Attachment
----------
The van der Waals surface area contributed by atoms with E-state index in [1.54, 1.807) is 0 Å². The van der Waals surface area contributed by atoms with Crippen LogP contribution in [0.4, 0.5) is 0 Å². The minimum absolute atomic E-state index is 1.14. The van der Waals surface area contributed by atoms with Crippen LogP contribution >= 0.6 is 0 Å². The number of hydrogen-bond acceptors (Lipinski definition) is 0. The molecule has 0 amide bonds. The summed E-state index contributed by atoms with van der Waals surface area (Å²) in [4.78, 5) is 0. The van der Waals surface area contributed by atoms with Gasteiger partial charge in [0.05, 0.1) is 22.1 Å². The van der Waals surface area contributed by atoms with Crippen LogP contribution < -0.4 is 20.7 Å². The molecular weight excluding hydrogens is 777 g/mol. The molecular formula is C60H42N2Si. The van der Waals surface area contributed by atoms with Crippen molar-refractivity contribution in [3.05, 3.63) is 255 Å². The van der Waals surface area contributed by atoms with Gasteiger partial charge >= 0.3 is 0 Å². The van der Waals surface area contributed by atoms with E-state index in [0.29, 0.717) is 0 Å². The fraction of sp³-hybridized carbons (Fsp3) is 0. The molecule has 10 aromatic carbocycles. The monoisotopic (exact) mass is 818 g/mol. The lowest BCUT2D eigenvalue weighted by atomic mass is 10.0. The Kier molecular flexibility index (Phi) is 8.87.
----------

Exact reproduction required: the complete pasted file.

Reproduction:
The van der Waals surface area contributed by atoms with E-state index in [1.54, 1.807) is 0 Å². The van der Waals surface area contributed by atoms with Crippen LogP contribution in [0.4, 0.5) is 0 Å². The minimum absolute atomic E-state index is 1.14. The van der Waals surface area contributed by atoms with Crippen LogP contribution >= 0.6 is 0 Å². The number of hydrogen-bond acceptors (Lipinski definition) is 0. The molecule has 0 amide bonds. The summed E-state index contributed by atoms with van der Waals surface area (Å²) in [4.78, 5) is 0. The van der Waals surface area contributed by atoms with Gasteiger partial charge in [0.05, 0.1) is 22.1 Å². The van der Waals surface area contributed by atoms with Crippen LogP contribution < -0.4 is 20.7 Å². The molecular weight excluding hydrogens is 777 g/mol. The molecular formula is C60H42N2Si. The van der Waals surface area contributed by atoms with Crippen molar-refractivity contribution in [3.05, 3.63) is 255 Å². The van der Waals surface area contributed by atoms with Gasteiger partial charge >= 0.3 is 0 Å². The van der Waals surface area contributed by atoms with E-state index in [0.29, 0.717) is 0 Å². The fraction of sp³-hybridized carbons (Fsp3) is 0. The molecule has 10 aromatic carbocycles. The monoisotopic (exact) mass is 818 g/mol. The lowest BCUT2D eigenvalue weighted by atomic mass is 10.0. The Kier molecular flexibility index (Phi) is 8.87.